The first time I swiped, I was sardined between friends on a train back to New York City. With an hour to go and conversation running dry, we decided to download a smartphone app we kept seeing people use during our weekend away: Tinder. Suddenly the screen of my phone was inundated with an ever updating stream of male suitors: loafer-wearing Kip, 28, popping champagne on the deck of a boat (pretentious–swipe left!); shirtless Aaron, 31, winking at his reflection (bathroom-mirror selfie–swipe left!). My fingers were moving so quickly, I almost mistakenly swiped left for tall, dimpled Peter, 30, smiling from a mountaintop (swipe right!). I soon experienced my first Tinder high–the endorphin rush of a match. Somewhere “5 miles away,” Peter liked me too. I was hooked.
Tinder is a 17-month-old location-based dating app that boils romance down to the basics: users specify their preferred range of age and proximity and are shown corresponding photographs of nearby potential mates along with cursory information imported from Facebook. Users can swipe right for “like” or left for “nope.” When two people swipe right for each other and produce a match, they get the option to “send message” or “keep playing.”
Tinder is one of a host of new mobile dating apps based on a system of snap judgments that function kind of like a game. At 26, I’m smack in the middle of the demographic these companies are trying to woo. We’ve been dubbed the hookup generation, ambitious multitaskers who commit reluctantly and are obsessed with digital distractions. This is both true and an oversimplification. These apps play to stereotypes while simultaneously perpetuating them. Because even if we typically marry three to four years later than Gen Xers, we still (eventually) want love, and it’s too soon to know if this crop of dating apps will make finding it easier or leave us trapped in a new kind of flirting limbo.
Old Game, New Rules
Dating has always been something of a game, but it’s now built into a device we carry and check some 150 times a day. Traditional dating sites like eHarmony and Match.com were designed to narrow down an endless stream of potential matches to that one right fit–the presumed goal being the user’s exit from the game. But many of the new apps aimed at a younger audience revel in the wide stream. Their creators have developed addictive interfaces designed to keep their user base constantly stimulated, engaged and plugged in. Profiles are simple to set up and just as easy to dismiss. It’s like Grand Theft Auto for your hormones.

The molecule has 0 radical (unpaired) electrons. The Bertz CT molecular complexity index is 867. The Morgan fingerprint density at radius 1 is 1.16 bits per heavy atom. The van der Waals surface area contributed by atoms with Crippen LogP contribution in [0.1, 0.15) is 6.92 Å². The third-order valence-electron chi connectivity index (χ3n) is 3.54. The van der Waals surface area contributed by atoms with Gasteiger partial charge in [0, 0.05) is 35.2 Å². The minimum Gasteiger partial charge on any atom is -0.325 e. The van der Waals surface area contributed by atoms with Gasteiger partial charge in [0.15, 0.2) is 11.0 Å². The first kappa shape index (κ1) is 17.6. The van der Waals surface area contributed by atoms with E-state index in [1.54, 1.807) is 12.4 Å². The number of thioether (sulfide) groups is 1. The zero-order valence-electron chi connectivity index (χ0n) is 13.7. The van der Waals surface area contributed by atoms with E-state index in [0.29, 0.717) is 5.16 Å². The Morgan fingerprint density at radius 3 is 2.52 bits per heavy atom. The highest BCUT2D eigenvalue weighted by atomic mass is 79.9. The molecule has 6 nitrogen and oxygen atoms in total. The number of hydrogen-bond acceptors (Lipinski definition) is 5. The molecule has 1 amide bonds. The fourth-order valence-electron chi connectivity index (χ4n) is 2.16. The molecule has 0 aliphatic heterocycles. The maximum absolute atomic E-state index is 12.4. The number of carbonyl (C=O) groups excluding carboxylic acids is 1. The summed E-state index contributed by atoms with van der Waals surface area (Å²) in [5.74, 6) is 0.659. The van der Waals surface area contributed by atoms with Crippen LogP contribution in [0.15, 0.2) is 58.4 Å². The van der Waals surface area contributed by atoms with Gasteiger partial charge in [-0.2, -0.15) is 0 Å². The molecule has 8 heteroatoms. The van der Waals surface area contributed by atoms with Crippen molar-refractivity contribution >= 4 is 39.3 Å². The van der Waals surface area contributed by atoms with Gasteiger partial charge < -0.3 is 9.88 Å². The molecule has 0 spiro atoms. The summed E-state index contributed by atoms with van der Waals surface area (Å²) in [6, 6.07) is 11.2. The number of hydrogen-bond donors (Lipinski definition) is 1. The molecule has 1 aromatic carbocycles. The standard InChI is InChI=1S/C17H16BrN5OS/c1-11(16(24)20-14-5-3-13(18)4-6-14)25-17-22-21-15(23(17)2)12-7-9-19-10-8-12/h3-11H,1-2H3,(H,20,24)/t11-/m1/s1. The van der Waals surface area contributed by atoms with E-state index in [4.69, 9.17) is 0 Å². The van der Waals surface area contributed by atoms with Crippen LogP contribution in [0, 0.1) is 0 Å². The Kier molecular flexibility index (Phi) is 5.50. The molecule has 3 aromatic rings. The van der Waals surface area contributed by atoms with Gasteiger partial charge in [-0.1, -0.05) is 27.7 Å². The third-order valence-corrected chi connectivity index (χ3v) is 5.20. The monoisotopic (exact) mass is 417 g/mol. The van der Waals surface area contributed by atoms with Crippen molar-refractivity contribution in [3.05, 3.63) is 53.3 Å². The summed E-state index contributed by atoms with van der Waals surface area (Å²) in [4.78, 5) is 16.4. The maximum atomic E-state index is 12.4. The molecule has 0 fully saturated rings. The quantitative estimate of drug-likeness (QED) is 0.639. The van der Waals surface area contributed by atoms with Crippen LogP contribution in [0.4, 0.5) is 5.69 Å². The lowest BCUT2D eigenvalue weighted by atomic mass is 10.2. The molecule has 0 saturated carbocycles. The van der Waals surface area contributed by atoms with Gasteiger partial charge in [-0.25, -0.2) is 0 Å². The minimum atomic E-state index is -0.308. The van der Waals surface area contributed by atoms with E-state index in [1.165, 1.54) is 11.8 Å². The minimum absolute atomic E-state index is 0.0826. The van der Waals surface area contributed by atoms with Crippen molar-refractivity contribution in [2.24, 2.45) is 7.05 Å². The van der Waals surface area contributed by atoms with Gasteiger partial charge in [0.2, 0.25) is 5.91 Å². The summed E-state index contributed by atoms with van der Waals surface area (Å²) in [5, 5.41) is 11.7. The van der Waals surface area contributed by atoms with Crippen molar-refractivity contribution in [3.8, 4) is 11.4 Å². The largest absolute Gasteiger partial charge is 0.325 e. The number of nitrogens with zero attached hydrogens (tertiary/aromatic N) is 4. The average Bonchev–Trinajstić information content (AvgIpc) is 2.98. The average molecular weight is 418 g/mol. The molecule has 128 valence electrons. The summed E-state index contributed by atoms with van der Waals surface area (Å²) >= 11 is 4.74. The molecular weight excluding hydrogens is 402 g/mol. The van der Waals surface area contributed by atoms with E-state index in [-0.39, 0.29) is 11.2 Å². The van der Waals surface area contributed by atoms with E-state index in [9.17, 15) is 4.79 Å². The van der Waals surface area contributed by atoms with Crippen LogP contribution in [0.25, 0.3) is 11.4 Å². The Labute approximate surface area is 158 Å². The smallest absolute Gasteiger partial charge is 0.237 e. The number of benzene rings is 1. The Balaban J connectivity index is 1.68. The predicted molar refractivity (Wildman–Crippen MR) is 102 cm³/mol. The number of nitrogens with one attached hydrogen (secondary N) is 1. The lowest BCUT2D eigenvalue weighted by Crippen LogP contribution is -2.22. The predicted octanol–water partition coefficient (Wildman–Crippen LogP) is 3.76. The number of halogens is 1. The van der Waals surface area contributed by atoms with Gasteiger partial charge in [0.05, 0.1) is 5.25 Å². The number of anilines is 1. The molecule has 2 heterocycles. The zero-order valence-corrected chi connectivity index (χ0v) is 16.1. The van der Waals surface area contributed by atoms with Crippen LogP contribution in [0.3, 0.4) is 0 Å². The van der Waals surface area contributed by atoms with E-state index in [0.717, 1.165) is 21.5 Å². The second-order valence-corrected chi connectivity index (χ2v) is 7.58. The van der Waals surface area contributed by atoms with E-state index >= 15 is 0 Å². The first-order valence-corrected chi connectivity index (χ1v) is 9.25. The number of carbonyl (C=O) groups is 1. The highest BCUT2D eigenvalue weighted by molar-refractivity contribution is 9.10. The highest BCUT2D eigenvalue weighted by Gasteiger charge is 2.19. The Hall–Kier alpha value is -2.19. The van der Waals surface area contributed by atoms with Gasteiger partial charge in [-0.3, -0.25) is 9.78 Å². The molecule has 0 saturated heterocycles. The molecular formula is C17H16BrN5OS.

Tinder even takes its visual cues from a classic game: the stack of dating-profile photos displayed in the app was modeled after a deck of cards. “When you have a deck or a pile of cards,” says Sean Rad, co-founder of the Los Angeles–based company, “the natural urge is to interact with it.” The swiping motion that helps make Tinder addictive was already popular in mobile games like Candy Crush, which users “play without thinking much about any one move,” according to Sebastian Knutsson, Candy Crush’s chief creative officer. “That’s also what Tinder provides.” Mindlessly swiping through hundreds of pictures is a habit that’s hard to break, whether it’s candy icons or people.
Tinder won’t disclose its total number of users, though co-founder Justin Mateen says it has added 1 million in the U.S. during the past 60 days. Around the world, users–the majority of whom are 18 to 24–swipe about 500 million times a day. And they’re split pretty evenly between men and women, according to the company.
While Tinder popularized dating apps, the trend began in 2008 with Grindr, a location-based app for gay men. A fall report from the Pew Research Center found that 1 in 10 Americans has used a dating site or app, and new companies are proliferating to meet the demand. Hinge, which launched a year ago, offers a more limited number of daily matches culled from your pool of acquaintances–like a party at a friend’s house compared with other apps’ huge, loud clubs. Hinge users receive just five to 15 matches per day, delivered at noon. “The countdown creates a trigger in people’s minds,” says Justin McLeod, the company’s founder and CEO. He credits the popularity of the game Farmville with conditioning people to play appointment-style games. “If you don’t water your plants at 3, they’ll die,” he says.
Let’s Date, a 16-month-old app, lets users guess who liked their profiles from a series of options. Guess correctly and you’re rewarded with the option to connect. Zoosk, another entrant, has incorporated digital currency, gift giving, rewards and countdown clocks to keep people using its product. The six-year-old service now has 25 million members, and its app is consistently one of the top 20 highest-grossing in the iTunes store.
The Games Inside the Game
I kept swiping on Tinder after that first train ride partly because I was single and looking but also because these apps are a millennial’s fantasy. Instant connections! New friends! Constant affirmation! Rejection is conveniently (and quickly) erased because you see only matches, and there are so many pairings that I didn’t take it personally if some swipes weren’t reciprocated. And it didn’t really matter whether the endorphin hit came from an eagerness to date a match or simply because I felt I’d somehow already won by getting a Like.